December 6, 2014

Crossing the North Atlantic: 1 plane, 3 ships, and a guitarist

I came to America on a ship. That statement, which is true, can be useful in conversations. For example, when I want to emphasize my age. At that point in the conversation the fact that I came to America from somewhere else is usually apparent from the remnants of my English accent.

Proper-plane: Britannia

However, the truth is that my first visit to America was by car, from Canada, when I was six. And I got to Canada not on a ship but in a plane, one that had propellers on it, just like this:

That's a Bristol Britannia, which first flew a few months before I was born. The plane entered service in 1957 and my family flew on one from England to Canada in 1959. The Bristol company has a storied history dating from 1910 until the present. The flight was wonderful. I got to sit with the pilot for a while and received an enameled pair of B.O.A.C. wings.

Proper Ship: Saxonia

For about a year my family lived in Renfrew, Ontario. I attended Queen Elizabeth Public School. When we returned from Canada to England a year later, we traveled on the Cunard liner you see below, RMS Saxonia, built in Scotland in 1957:

Despite a rough late autumn crossing from Quebec City to Southampton, I thoroughly enjoyed the experience. We were not in first class, but we had an assigned steward at our table in the dining room and he was terrific. For some meals I was the only one at the table (did I mention it was a rough crossing - my mother lost 14 pounds in 5 days). At the end of the trip the steward gave me a certificate he had drawn, stating that I not been seasick the entire trip. Little did I know that the Saxonia would reappear in my life many years later.

MS Mikhail Lermontov

Back in England, I attended King Henry VIII School for Boys and then went to university in Leeds where my first year roommate was guitarist Steve Donnelly. During the final year of my Bachelors degree I applied for and received a post-graduate teaching post at McMaster University, in Ontario, Canada. To get there I booked passage on a Russian ocean liner, the MS Mikhail Lermontov:

In the mid-1970s the Lermentov was making round trip cruises from New York, via London, to Leningrad (now St. Petersburg) in Russia. Traveling at a leisurely pace, the ship was a floating showcase of Soviet culture, and a way to obtain U.S. dollars from the mainly American passengers who took the round trip.

I have no doubt that my "student" fare of 100 Pounds Sterling for passage from London to New York - cheaper than airfare and a real bargain when you consider it included as much luggage as you wanted - was a ploy to expose young people to the wonders of the Soviet Union. These included some terrific Russian cuisine, Russian dance performances and all sorts of classes (balalaika, borscht, Russian literature and of course, the poetry of Mikhail Lermontov himself).

However, the most memorable cultural experience for me was passing under New York's Verrazano-Narrows Bridge at dawn and sailing past the Statute of Liberty as the sun came up. After that, the trip by Greyhound bus from New York to Hamilton, Ontario, was a bit of an anti-climax.

TS/S Stefan Batory

After graduate school in Canada I went back to England, choosing an ocean passage again, from Montreal to Southampton on a Polish ocean liner, the TS/S Stefan Batory that was originally built in the Netherlands in 1952:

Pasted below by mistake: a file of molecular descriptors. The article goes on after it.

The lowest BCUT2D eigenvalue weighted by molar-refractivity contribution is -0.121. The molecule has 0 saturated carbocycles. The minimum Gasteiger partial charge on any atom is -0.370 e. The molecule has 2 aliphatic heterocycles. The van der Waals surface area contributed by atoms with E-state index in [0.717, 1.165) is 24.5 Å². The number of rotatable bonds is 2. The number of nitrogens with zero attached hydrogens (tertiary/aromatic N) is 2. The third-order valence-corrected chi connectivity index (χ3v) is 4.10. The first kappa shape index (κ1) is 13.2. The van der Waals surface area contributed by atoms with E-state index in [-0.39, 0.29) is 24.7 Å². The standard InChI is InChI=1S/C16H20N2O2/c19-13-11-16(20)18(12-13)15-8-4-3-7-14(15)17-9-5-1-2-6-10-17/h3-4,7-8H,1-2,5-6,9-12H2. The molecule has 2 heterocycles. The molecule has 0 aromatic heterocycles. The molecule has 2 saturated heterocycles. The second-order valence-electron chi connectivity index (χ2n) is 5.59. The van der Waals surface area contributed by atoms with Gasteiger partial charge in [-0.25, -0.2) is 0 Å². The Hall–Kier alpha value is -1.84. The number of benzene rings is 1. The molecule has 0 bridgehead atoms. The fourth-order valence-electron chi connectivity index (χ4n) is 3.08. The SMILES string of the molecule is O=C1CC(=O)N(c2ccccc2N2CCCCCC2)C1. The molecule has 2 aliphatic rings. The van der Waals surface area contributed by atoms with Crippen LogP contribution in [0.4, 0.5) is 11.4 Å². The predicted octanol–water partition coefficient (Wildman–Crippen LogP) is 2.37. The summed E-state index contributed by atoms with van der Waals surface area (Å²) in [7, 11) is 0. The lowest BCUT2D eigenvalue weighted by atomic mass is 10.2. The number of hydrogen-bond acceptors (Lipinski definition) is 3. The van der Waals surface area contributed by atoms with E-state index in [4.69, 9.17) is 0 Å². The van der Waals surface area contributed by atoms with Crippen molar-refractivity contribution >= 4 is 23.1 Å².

The Polish crew were great and the service was wonderful. In fact, the Batory went on crossing the ocean from Gydnia to Montreal until 1988, the last regularly scheduled transatlantic passenger service.

Note: TS/S stands for Turbine Steam Ship. MS in a ship's name stands for Motor Ship, indicating that it is propelled by an internal combustion engine. These abbreviations are a great source of trivia questions, like what does the RM in RMS stand for? It's not Royal Majesty, but Royal Mail.

The Steve Donnelly Connection

Some 29 years after my last transatlantic crossing by ship I met up with my former college roommate whom I had not see in more than 30 years. To cut a long story short, and leave out the many expressions of wonder, it turns out that after Leeds, Steve had played guitar in a house band on the Saxonia! So my roommate had sailed the seas in the 1970s on the same boat that took me from Canada to England as a boy.

And get this, the ship Steve played on was Soviet at the time! It turns out that in August 1973 the Saxonia was bought by the Soviet Union-based Black Sea Shipping Company. She was renamed after Leonid Sobinov, a famous Russian tenor, and put to cruising!

Not only that - and this is where it gets really spooky - as the conversation continued, we realized that Steve had played in another ship band, on another Soviet vessel: the Lermontov! Apparently, she had been upgraded to a Western-style cruising ship in 1982.

A few years ago, I was at a wedding reception in Toronto and late in the evening the bride's father, a gracious host and serious follower of rock music, asked me: "What's the biggest coincidence you've ever experienced?" I had to tell him the one about the two ships and the rock band roommate.

The epilogue is a sad but telling one:  In 1986, in an incident that prefigured the tragic fate of the Costa Concordia, the Lermentov hit rocks while sailing close to shore and sank. That was in New Zealand waters. Steve was not onboard. In fact, all aboard were saved, except for one crew member. She now rests on the ocean floor and is considered one of the world's finest wreck diving experiences.